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'This Is Our Youth' Depicts Authenticity Amid Adolescence

On Thursday night, the Boston College Dramatics Society presented the opening of their spring production, This Is Our Youth, in Robsham’s Bonn Studio Theater. The play, written by Academy Award-winning writer of Manchester By the Sea, Kenneth Lonergan, depicts the angst that is characteristic of the adolescent experience. 

Student director Michael Quinn, ’19, oversaw the assembling of the three-person cast. James Stevenson, ’20, played the role of Dennis, the domineering, drug-dealing teenager. Dennis has powerful, repressed opinions about life that are revealed only during his fits of anger. Michael Mazzone, ’19, played the role of Warren, Dennis’ best friend who allows others to control him. Warren is interested in thinking about the deeper questions of life. Haley Holmes, ’19, played the role of Jessica, an opinionated, passionate character who has trouble forming relationships with others.

As it is a coming of age story, the characters in This Is Our Youth are forced to let go of the idealistic views of their youth and face life’s burdens. The characters experience frustration and difficulty as this liminal stage is crowded with confusion. As the story progresses, the naive relationships morph into relationships of authenticity and intimacy through the collective embrace of life’s anxieties.

The narrative created a realistic depiction of the lives of three privileged city kids during the Reagan Era. Polaroid pictures on the wall, Dennis’ apartment resembled an adolescent’s apartment in the Upper West Side of Manhattan. The cast carefully constructed their interpretations and subsequent portrayals of each character, thus allowing the audience to easily relate to the collective uneasiness of adolescence.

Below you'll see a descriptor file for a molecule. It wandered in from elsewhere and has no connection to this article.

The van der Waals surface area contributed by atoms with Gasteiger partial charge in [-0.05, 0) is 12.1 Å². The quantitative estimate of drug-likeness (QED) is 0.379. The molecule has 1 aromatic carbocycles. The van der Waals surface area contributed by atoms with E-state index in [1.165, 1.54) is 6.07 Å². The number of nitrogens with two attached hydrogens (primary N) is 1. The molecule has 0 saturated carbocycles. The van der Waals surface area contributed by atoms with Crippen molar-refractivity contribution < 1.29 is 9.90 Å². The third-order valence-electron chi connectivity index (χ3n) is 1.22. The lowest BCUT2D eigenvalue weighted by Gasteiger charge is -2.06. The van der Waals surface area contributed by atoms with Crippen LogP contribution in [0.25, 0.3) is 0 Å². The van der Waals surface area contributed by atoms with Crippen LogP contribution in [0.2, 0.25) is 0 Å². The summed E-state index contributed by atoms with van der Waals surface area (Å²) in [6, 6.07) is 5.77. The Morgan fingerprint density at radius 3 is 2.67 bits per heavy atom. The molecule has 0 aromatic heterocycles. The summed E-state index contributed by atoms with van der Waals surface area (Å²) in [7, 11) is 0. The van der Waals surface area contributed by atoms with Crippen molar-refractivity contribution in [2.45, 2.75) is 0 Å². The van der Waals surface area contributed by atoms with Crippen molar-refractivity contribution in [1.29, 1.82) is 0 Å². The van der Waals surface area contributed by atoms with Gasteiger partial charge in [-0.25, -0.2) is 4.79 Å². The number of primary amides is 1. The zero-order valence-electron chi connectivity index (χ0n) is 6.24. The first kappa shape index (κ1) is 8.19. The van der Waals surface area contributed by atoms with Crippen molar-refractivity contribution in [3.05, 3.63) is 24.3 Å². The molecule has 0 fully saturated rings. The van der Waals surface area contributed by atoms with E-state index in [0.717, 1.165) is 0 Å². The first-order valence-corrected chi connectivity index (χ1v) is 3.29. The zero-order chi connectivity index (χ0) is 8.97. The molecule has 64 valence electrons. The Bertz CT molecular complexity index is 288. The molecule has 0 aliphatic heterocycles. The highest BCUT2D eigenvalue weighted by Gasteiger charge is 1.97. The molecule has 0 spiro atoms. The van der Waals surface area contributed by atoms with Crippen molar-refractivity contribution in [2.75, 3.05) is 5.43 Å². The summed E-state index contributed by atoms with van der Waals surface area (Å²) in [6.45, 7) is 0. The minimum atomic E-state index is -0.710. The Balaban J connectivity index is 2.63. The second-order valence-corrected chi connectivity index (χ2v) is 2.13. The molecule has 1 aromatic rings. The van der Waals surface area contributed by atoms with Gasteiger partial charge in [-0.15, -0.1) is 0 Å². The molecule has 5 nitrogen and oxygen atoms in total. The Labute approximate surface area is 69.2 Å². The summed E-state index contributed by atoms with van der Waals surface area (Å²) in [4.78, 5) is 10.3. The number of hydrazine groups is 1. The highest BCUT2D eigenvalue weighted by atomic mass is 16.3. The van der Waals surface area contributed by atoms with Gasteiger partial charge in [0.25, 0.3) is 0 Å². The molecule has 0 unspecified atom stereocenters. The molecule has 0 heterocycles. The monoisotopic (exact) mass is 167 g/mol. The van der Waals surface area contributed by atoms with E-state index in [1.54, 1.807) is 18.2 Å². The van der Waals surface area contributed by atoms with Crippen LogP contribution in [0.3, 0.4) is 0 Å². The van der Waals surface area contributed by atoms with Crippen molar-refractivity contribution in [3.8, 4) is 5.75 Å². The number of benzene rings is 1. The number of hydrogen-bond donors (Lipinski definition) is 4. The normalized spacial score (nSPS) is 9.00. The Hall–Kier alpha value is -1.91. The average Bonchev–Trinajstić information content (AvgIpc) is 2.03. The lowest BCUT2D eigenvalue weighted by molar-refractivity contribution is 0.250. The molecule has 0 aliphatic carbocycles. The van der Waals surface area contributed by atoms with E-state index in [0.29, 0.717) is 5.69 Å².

Quinn had minimal experience with play directing in high school. When he became aware of the opportunity to direct the spring play, he was immediately onboard. Having previously been an audience member at a production of This Is Our Youth a few years back, Quinn was enthused by the idea of directing the play through his own artistic lens.

Though challenging at times, Quinn says the process of directing was enjoyable and rewarding because of the dedication of all those involved. He enjoyed working with the cast because their combined insights created unique interpretations of each of the characters.

According to Quinn, a major challenge of the play is that it is acting-heavy. It is made up of only two scenes which each last about an hour. Thus, the actors do not have much time to relax throughout the play. There are times when they are on stage uninterrupted for thirty minutes or more. Quinn was incredibly amazed by the actors’ endurance as they managed to stay in character throughout each scene’s duration.

Quinn believes that BC students can easily relate to the angst that the characters in the play feel. The show depicts the directionlessness and anxiety that teenagers feel as they enter the real world, something most college students deal with.

“My favorite parts of the play are moments of tenderness in which the characters experience some sort of profundity.” These moments are filled with authenticity. The characters are given a glimpse into the beauty that awaits them in the future.

Quinn also appreciates that the characters’ lives do not become perfect at the play’s end. Instead, the characters experience moments of beauty amidst the struggle all throughout the play. Quinn believes that this spontaneity of beauty is more representative of life.

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